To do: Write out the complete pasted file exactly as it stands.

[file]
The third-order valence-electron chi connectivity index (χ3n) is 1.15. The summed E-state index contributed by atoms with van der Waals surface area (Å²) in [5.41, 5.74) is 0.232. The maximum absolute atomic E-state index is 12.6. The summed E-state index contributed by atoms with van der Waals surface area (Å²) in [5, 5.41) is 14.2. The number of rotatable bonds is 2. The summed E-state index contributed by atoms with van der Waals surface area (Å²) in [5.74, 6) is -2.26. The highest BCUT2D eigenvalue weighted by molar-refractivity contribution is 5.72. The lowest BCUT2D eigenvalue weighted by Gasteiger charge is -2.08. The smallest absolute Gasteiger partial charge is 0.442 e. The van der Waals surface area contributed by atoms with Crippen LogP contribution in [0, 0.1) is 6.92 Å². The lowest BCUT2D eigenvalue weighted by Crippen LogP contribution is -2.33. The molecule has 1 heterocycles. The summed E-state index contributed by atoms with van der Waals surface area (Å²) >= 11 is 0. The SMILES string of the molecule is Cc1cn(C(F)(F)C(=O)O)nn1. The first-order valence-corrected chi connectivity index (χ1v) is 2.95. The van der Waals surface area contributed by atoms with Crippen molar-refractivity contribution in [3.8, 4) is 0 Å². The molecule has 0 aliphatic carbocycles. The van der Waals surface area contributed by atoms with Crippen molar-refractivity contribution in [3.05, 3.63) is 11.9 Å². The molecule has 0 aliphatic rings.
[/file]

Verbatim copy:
The third-order valence-electron chi connectivity index (χ3n) is 1.15. The summed E-state index contributed by atoms with van der Waals surface area (Å²) in [5.41, 5.74) is 0.232. The maximum absolute atomic E-state index is 12.6. The summed E-state index contributed by atoms with van der Waals surface area (Å²) in [5, 5.41) is 14.2. The number of rotatable bonds is 2. The summed E-state index contributed by atoms with van der Waals surface area (Å²) in [5.74, 6) is -2.26. The highest BCUT2D eigenvalue weighted by molar-refractivity contribution is 5.72. The lowest BCUT2D eigenvalue weighted by Gasteiger charge is -2.08. The smallest absolute Gasteiger partial charge is 0.442 e. The van der Waals surface area contributed by atoms with Crippen LogP contribution in [0, 0.1) is 6.92 Å². The lowest BCUT2D eigenvalue weighted by Crippen LogP contribution is -2.33. The molecule has 1 heterocycles. The summed E-state index contributed by atoms with van der Waals surface area (Å²) >= 11 is 0. The SMILES string of the molecule is Cc1cn(C(F)(F)C(=O)O)nn1. The first-order valence-corrected chi connectivity index (χ1v) is 2.95. The van der Waals surface area contributed by atoms with Crippen molar-refractivity contribution in [3.8, 4) is 0 Å². The molecule has 0 aliphatic carbocycles. The van der Waals surface area contributed by atoms with Crippen molar-refractivity contribution in [3.05, 3.63) is 11.9 Å². The molecule has 0 aliphatic rings.